Estimating future changes in flood risk: case study of the Brisbane River, Australia

Smith, Ian and McAlpine, Clive (2014) Estimating future changes in flood risk: case study of the Brisbane River, Australia. Climate Risk Management, 6 6-17. doi:10.1016/j.crm.2014.11.002

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Author Smith, Ian
McAlpine, Clive
Title Estimating future changes in flood risk: case study of the Brisbane River, Australia
Journal name Climate Risk Management   Check publisher's open access policy
ISSN 2212-0963
Publication date 2014
Year available 2014
Sub-type Article (original research)
DOI 10.1016/j.crm.2014.11.002
Open Access Status File (Publisher version)
Volume 6
Start page 6
End page 17
Total pages 12
Place of publication Amsterdam, Netherlands
Publisher Elsevier
Collection year 2015
Language eng
Abstract Estimates of potential changes to flood risk due to climate change can be of great value but are difficult to estimate for various reasons including uncertain rainfall projections and problems associated with transforming model rainfall values into runoff and inflows at relevant catchment scales. Here we attempt to estimate changes to flood risk for the Brisbane River region of south-east Queensland which has a long history of serious flood events but which now benefits from the mitigating effect of the upstream Wivenhoe Dam. In this specific case study, the existence of good quality long-term records of rainfall, a relatively large number of climate model projections and the fact that the storage levels within the dam can be reasonably simulated as a function of annual rainfall totals provides a basis for estimating possible changes to flood risk. Changes to the risk of more serious floods is assumed to depend on changes to either the magnitude or frequency of extreme rainfall events combined with changes to the amount of water actually stored in the dam. An increase in extreme rainfall events could be offset by lower annual rainfall totals that effectively increase the mitigation capacity of the Dam. We analyse the results from climate models which simulate the effect of increased greenhouse gas emissions and note that they tend to favour an increase in the former and a decrease in the latter. As a consequence, the model results indicate a range of possible outcomes with no clear tendency one way or another. This outcome reflects the fundamental nature of the climate model results for rainfall for this region and will, most likely, dominate all attempts to reduce uncertainty.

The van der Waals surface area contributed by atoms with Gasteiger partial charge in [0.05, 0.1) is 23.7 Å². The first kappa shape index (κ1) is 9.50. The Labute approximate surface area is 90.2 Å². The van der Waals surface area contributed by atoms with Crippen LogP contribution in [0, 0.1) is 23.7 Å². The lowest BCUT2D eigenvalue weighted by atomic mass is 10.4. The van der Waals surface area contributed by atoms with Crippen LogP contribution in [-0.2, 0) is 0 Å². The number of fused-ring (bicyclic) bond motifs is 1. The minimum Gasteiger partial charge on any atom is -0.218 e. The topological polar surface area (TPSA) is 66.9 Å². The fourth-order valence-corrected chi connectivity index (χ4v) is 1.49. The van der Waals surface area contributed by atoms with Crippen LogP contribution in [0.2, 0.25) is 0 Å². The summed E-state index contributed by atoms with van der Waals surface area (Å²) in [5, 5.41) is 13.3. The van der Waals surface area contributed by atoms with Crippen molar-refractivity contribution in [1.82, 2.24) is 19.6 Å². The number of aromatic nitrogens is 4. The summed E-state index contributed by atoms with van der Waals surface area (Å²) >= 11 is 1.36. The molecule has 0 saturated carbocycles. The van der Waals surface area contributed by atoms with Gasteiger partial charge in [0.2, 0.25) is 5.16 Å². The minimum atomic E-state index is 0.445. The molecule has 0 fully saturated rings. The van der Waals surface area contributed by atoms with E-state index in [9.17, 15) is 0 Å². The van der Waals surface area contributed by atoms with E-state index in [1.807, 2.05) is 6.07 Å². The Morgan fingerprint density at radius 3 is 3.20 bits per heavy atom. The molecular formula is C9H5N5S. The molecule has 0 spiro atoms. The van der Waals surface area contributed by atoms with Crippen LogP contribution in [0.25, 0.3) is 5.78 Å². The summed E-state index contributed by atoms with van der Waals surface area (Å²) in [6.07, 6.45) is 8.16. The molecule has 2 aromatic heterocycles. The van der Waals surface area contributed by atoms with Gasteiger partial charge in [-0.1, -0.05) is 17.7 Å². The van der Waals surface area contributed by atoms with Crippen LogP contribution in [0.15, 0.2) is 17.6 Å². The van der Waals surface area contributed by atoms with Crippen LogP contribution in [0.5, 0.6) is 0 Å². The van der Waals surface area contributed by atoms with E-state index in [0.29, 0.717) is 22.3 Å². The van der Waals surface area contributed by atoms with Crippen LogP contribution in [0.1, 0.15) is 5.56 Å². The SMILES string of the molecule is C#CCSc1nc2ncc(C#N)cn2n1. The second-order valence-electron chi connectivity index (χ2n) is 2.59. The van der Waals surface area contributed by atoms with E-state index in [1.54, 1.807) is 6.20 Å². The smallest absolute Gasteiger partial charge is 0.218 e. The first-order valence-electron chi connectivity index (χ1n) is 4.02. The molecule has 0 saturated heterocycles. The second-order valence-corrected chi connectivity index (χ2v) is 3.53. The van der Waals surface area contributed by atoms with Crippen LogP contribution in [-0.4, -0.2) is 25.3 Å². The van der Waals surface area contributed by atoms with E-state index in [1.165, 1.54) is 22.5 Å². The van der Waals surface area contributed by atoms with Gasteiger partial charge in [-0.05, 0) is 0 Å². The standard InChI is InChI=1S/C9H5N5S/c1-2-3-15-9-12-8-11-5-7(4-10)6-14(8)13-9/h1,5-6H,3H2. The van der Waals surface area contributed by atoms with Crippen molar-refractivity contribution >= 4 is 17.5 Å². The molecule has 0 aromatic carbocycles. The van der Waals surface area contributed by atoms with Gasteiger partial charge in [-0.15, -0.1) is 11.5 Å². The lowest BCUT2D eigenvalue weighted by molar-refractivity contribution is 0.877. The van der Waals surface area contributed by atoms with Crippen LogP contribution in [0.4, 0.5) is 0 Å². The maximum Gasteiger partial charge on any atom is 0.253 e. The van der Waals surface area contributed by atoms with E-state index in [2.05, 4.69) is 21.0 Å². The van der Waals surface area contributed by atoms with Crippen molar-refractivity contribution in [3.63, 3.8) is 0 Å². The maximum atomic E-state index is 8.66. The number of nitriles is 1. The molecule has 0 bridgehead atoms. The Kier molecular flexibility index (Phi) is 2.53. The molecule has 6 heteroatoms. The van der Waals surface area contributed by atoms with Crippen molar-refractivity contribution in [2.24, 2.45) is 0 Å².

Keyword Flood risk
Rainfall projections
Brisbane River
Wivenhoe Dam
Q-Index Code C1
Q-Index Status Provisional Code
Institutional Status UQ

Document type: Journal Article
Sub-type: Article (original research)
Collections: School of Geography, Planning and Environmental Management Publications
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Created: Fri, 27 Mar 2015, 14:55:54 EST by Lia Gardiner on behalf of School of Geography, Planning & Env Management